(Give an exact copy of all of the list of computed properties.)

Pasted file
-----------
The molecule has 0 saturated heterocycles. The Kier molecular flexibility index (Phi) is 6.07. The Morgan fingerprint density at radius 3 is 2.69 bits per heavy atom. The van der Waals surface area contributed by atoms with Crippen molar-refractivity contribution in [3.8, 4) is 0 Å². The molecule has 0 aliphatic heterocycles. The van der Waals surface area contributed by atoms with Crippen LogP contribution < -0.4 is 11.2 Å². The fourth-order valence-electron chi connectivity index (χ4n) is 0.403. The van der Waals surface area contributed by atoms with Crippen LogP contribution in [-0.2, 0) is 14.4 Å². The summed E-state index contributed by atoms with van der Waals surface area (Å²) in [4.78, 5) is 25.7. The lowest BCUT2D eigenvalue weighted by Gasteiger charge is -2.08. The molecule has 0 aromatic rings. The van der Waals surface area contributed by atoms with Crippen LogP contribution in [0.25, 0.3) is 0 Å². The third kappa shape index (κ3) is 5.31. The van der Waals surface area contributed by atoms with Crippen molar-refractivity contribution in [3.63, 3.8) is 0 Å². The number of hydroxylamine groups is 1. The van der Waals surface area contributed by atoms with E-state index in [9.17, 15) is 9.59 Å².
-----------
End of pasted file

The molecule has 0 saturated heterocycles. The Kier molecular flexibility index (Phi) is 6.07. The Morgan fingerprint density at radius 3 is 2.69 bits per heavy atom. The van der Waals surface area contributed by atoms with Crippen molar-refractivity contribution in [3.8, 4) is 0 Å². The molecule has 0 aliphatic heterocycles. The van der Waals surface area contributed by atoms with Crippen LogP contribution < -0.4 is 11.2 Å². The fourth-order valence-electron chi connectivity index (χ4n) is 0.403. The van der Waals surface area contributed by atoms with Crippen LogP contribution in [-0.2, 0) is 14.4 Å². The summed E-state index contributed by atoms with van der Waals surface area (Å²) in [4.78, 5) is 25.7. The lowest BCUT2D eigenvalue weighted by Gasteiger charge is -2.08. The molecule has 0 aromatic rings. The van der Waals surface area contributed by atoms with Crippen LogP contribution in [0.25, 0.3) is 0 Å². The third kappa shape index (κ3) is 5.31. The van der Waals surface area contributed by atoms with Crippen molar-refractivity contribution in [3.63, 3.8) is 0 Å². The number of hydroxylamine groups is 1. The van der Waals surface area contributed by atoms with E-state index in [9.17, 15) is 9.59 Å².